Does an illegal mode of creation or fixation (such as vandalism by graffiti) mean that the work is not the subject of copyright?


1 Answer 1


The Copyright Act provides that (17 U.S.C. § 102):

Copyright protection subsists, in accordance with this title, in original works of authorship fixed1 in any tangible medium of expression, now known or later developed, from which they can be perceived, reproduced, or otherwise communicated, either directly or with the aid of a machine or device.

It also says:

In no case does copyright protection for an original work of authorship extend to any idea, procedure, process, system, method of operation, concept, principle, or discovery, regardless of the form in which it is described, explained, illustrated, or embodied in such work.

There is no explicit requirement that the work be legally produced, and there is no exception for copyright protection if the work is illegally produced.

See also Celia Lerman, "Protecting Artistic Vandalism: Graffiti and Copyright Law" (2013) 2 N.Y.U. J. Intellectual Property and Entertainment Law 295:

there are several examples outside of graffiti where copyright protects right-infringing works. Copyright still attaches to photographs taken that violate privacy rights: a paparazzi photographer has obtained copyright protection over a picture that he took of a celebrity while violating her rights to privacy, and a camp counsellor obtained copyright over a picture of a minor, taken without her parent's permission. A journalist has received copyright protection over an article that reveals state secrets. A student may obtain copyright protection for a painting of a minor killing a policeman, even though the work could constitute an illegal threat under criminal law.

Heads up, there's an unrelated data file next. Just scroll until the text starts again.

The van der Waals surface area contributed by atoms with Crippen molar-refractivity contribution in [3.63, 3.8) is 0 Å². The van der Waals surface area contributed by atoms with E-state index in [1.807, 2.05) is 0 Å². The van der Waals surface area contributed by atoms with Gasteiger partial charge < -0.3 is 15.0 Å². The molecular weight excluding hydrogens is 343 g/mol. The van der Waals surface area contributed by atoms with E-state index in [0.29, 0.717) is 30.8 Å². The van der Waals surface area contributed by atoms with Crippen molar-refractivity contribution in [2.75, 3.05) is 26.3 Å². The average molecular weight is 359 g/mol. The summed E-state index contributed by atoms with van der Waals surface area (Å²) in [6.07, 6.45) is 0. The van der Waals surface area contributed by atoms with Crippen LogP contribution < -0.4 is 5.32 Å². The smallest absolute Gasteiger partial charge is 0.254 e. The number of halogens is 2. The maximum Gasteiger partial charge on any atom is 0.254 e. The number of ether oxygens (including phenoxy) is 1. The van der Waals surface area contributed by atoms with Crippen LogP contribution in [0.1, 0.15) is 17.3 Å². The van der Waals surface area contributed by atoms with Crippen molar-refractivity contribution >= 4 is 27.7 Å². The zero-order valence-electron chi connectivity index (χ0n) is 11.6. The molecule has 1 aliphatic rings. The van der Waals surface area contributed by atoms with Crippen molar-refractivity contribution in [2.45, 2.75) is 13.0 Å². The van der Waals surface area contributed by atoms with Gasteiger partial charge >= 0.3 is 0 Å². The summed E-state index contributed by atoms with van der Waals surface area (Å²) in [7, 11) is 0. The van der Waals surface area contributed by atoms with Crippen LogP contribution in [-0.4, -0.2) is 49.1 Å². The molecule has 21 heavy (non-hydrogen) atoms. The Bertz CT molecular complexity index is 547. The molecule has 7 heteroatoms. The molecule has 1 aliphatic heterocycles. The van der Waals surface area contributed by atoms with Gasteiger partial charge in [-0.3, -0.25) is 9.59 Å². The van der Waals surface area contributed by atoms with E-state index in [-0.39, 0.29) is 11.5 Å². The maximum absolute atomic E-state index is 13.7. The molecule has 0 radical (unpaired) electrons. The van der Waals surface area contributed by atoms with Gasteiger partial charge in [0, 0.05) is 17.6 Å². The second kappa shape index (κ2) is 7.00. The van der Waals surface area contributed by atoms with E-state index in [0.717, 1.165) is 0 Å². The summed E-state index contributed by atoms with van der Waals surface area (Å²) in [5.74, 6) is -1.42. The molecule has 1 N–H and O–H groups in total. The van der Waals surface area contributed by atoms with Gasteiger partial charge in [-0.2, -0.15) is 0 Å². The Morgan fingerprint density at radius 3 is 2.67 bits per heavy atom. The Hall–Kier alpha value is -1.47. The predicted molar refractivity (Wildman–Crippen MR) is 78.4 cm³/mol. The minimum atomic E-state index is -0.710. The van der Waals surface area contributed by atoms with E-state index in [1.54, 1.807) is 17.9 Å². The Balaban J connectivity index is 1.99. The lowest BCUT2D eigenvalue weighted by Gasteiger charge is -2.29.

Copyright protection is denied to a work only if the work itself violates copyright. ...

If U.S. copyright law included a general "illegality clause," then copyright would not protect works that offend any other body of law. Such clauses are contained in other copyright and trademark laws around the world. U.S. copyright law does not include such a provision. ...

[a vandal's] work can still be protected under copyright, because vandalism does not preclude copyright protection.

1. § 101: "A work is 'fixed' in a tangible medium of expression when its embodiment in a copy or phonorecord, by or under the authority of the author, is sufficiently permanent or stable to permit it to be perceived, reproduced, or otherwise communicated for a period of more than transitory duration."

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    It should be noted that copyright doesn't prevent the owner of the vandalized property from washing the graffiti away.
    – Barmar
    Aug 1, 2023 at 14:53
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    @Barmar no, I think that would be a separate question : "does copyright law prevent the destruction of works?" That is not what this Q&A are about. And whether destruction of a work is allowed depends on much more than copyright law: e.g. VARA.
    – Jen
    Aug 1, 2023 at 15:45
  • Thanks for that, although it seems like VARA is more of a special exception for works of "recognized stature", and not apply to the vast majority of illegally-created art.
    – Barmar
    Aug 1, 2023 at 15:50
  • If an artist doesn't fix a work on a non-ephemeral medium, nor make arrangements for anyone else to do so, but someone nonetheless does fix the work in a persistent medium, could the artist claim copyright on the work despite having abandoned it to the winds of fate?
    – supercat
    Aug 1, 2023 at 16:17
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